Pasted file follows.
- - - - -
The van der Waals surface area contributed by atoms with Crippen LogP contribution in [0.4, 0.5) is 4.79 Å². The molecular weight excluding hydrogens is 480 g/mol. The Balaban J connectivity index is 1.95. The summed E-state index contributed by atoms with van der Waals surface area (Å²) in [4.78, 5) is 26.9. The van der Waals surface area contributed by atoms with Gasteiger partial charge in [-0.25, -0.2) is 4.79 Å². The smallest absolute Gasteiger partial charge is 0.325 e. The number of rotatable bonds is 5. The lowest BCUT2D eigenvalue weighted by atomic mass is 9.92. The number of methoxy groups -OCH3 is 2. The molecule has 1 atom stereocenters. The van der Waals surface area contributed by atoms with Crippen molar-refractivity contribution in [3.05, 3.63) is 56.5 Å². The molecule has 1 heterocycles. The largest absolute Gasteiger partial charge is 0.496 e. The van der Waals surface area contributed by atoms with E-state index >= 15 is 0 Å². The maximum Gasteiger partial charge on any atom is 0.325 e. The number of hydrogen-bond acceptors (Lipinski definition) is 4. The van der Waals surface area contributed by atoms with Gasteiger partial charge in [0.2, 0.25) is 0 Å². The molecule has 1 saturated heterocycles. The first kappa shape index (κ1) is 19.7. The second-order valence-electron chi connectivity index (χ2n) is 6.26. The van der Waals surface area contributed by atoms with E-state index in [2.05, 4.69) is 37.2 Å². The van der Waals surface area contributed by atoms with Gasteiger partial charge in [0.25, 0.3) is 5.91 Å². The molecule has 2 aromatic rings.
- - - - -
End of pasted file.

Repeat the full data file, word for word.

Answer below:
The van der Waals surface area contributed by atoms with Crippen LogP contribution in [0.4, 0.5) is 4.79 Å². The molecular weight excluding hydrogens is 480 g/mol. The Balaban J connectivity index is 1.95. The summed E-state index contributed by atoms with van der Waals surface area (Å²) in [4.78, 5) is 26.9. The van der Waals surface area contributed by atoms with Gasteiger partial charge in [-0.25, -0.2) is 4.79 Å². The smallest absolute Gasteiger partial charge is 0.325 e. The number of rotatable bonds is 5. The lowest BCUT2D eigenvalue weighted by atomic mass is 9.92. The number of methoxy groups -OCH3 is 2. The molecule has 1 atom stereocenters. The van der Waals surface area contributed by atoms with Crippen molar-refractivity contribution in [3.05, 3.63) is 56.5 Å². The molecule has 1 heterocycles. The largest absolute Gasteiger partial charge is 0.496 e. The van der Waals surface area contributed by atoms with E-state index >= 15 is 0 Å². The maximum Gasteiger partial charge on any atom is 0.325 e. The number of hydrogen-bond acceptors (Lipinski definition) is 4. The van der Waals surface area contributed by atoms with Gasteiger partial charge in [0.2, 0.25) is 0 Å². The molecule has 1 saturated heterocycles. The first kappa shape index (κ1) is 19.7. The second-order valence-electron chi connectivity index (χ2n) is 6.26. The van der Waals surface area contributed by atoms with E-state index in [2.05, 4.69) is 37.2 Å². The van der Waals surface area contributed by atoms with Gasteiger partial charge in [0.25, 0.3) is 5.91 Å². The molecule has 2 aromatic rings.